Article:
the question is:

$X, Y$ are i.i.d and standard normal. $\theta$ $\epsilon $ $(0, 1)$. Define a P-equivalent measure Q by the Radon Nikodym derivative $\frac{dQ}{dP} := \frac{e^{XY\theta}}{Ee^{XY\theta}}$. What is the joint distribution of X and Y under Q? Are they also independent under Q?

How do I go about this? How do I use the change of measure? Do moment generating functions come into play? I tried defining $Z := X + Y$ and computing $E^Qe^{Z}$ but I am unable to glean any insights from this.

Thank you.


Let $$ p(x, y) \equiv \frac{1}{\sqrt{2\pi}}exp\left(-\frac{x^2}{2}\right)\times\frac{1}{\sqrt{2\pi}}exp\left(-\frac{y^2}{2}\right)$$be the joint standard normal distribution. Let $q(x, y)$ be the density function under Q. Let $L$ be the Lebesgue measure.

Then by definition $$\frac{dP}{dL}=p(x, y)\quad\text{and}\quad \frac{dQ}{dL}=q(x, y).$$

Hence $$ q(x, y) = \frac{dQ}{dL} = \frac{dQ}{dP}\frac{dP}{dL} = \frac{e^{xy\theta}}{Ee^{XY\theta}} p(x, y).$$

One can verify $e^{xy\theta}$ is not product-term separable function for $\theta \in (0, 1)$. Further note $p(x, y)$ is product-term separable and $Ee^{XY\theta}$ is a function of $\theta$ (considered a constant). Hence $q(x, y)$ is not product-term separable. Hence $X, Y$ are not independent under probability measure $Q$.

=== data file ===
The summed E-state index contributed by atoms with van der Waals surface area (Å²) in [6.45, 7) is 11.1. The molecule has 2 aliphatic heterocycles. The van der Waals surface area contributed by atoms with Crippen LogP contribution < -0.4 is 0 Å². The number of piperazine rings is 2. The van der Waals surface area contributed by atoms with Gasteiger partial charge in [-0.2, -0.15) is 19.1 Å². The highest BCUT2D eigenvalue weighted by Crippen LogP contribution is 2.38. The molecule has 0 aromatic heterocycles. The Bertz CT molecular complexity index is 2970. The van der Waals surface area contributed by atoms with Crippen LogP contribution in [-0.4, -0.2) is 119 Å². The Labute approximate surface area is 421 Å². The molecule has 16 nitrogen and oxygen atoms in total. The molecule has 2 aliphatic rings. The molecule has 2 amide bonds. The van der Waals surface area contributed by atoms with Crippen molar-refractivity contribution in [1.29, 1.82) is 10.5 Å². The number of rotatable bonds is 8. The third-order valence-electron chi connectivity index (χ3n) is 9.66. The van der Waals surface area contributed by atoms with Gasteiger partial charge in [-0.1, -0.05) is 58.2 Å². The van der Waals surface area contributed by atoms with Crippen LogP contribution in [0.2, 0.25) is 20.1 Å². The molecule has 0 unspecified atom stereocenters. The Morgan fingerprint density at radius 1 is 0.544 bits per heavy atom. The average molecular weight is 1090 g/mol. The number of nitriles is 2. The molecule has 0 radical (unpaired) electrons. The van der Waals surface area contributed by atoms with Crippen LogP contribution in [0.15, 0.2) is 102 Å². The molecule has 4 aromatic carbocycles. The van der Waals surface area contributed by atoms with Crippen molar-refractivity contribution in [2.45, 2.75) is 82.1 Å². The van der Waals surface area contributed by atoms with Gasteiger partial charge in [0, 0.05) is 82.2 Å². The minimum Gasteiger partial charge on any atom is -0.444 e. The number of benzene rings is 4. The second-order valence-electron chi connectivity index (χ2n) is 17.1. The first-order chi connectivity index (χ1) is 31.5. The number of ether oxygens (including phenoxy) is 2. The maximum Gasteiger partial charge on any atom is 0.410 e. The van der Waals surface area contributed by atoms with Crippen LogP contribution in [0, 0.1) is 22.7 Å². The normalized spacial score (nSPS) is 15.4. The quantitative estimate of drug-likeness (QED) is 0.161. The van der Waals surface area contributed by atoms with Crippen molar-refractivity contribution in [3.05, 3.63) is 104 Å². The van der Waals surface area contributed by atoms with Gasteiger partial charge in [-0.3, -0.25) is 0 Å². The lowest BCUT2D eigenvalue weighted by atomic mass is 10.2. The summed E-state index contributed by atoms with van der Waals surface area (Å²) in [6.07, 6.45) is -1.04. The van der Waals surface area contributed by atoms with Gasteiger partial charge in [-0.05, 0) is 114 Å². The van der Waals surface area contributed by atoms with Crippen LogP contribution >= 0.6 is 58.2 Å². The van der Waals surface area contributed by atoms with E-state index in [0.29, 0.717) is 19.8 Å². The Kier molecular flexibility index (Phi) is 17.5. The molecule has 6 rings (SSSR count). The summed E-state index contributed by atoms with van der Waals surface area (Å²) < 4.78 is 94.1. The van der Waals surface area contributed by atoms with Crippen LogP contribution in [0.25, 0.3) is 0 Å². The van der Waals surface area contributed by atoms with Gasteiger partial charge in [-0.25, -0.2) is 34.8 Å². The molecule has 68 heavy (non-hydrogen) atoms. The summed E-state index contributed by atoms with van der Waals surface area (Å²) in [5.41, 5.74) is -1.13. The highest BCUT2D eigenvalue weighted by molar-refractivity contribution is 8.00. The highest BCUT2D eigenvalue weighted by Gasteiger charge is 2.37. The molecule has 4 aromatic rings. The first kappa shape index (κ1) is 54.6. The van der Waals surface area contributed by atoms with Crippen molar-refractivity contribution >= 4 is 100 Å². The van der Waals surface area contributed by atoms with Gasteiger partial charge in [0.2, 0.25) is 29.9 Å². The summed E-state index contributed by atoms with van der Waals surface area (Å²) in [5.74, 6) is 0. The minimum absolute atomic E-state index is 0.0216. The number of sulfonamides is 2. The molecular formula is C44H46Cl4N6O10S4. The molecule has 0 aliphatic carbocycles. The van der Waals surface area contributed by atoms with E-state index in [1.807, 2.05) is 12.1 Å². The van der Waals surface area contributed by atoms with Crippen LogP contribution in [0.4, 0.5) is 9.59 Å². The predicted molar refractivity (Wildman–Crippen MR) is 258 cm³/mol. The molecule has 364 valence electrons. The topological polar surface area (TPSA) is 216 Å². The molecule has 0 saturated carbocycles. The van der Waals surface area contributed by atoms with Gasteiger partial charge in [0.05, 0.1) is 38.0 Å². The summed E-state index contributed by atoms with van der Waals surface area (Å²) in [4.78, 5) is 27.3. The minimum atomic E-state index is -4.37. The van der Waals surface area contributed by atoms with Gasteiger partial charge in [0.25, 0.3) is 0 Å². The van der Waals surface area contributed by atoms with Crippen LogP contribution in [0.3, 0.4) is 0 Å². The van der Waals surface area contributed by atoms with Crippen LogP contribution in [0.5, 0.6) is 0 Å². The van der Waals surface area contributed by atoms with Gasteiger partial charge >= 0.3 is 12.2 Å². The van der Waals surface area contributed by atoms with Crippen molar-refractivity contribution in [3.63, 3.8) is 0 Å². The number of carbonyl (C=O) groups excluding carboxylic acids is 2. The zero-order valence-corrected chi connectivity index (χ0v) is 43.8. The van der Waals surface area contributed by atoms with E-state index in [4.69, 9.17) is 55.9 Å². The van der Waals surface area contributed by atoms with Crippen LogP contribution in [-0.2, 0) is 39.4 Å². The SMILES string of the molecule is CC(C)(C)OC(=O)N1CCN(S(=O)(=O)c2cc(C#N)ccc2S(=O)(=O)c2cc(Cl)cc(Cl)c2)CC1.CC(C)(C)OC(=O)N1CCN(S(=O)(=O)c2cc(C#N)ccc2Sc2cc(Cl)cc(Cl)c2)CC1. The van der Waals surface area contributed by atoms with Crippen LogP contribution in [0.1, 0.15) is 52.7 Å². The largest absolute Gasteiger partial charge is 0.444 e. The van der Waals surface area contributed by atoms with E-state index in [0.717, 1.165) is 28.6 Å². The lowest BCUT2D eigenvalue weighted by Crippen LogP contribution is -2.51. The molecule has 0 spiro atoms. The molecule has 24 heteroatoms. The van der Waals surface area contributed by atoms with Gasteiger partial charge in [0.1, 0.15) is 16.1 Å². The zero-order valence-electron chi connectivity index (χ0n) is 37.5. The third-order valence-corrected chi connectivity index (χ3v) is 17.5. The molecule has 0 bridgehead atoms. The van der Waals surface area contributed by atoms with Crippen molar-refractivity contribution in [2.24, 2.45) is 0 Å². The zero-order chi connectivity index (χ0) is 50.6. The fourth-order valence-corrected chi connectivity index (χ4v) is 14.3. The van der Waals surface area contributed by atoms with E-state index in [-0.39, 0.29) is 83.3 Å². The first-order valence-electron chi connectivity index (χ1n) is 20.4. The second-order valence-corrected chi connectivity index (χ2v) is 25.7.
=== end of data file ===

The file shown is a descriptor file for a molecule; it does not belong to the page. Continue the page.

PS: Noting the moment generation function for a standard normal distribution is $M(t)=e^{\frac{1}{2}t^2}$, $$Ee^{XY\theta}=E_XE_Ye^{(X\theta)Y}=E_Xe^{\frac{1}{2}\theta^2X^2} = \int \frac{1}{\sqrt{2\pi}}exp\left(-\frac{(1-\theta^2)x^2}{2}\right)=\frac{1}{\sqrt{1-\theta^2}}.$$

For separability, one can refer to:theorem 3. If you want to avoid separability, you can calculate the marginal densities and show the joint density is not a product of marginals.

| cite | improve this answer | |
  • $\begingroup$ thank you so much for the insight. Can you also elaborate on how you calculate that expectation? I'm not sure how you break it up into $E_X$ and $E_Y$. $\endgroup$ – arnavlohe15 Nov 1 '19 at 21:16
  • $\begingroup$ It is based on Fubini's theorem. The first integration of $E$ is over the joint distribution, and then it is split into two integrations first over $Y$, then over $X$. When computing $E_Y$, I used the moment generation function formula. $\endgroup$ – Xiaohai Zhang Nov 1 '19 at 21:21

Your Answer

By clicking “Post Your Answer”, you agree to our terms of service, privacy policy and cookie policy

Not the answer you're looking for? Browse other questions tagged or ask your own question.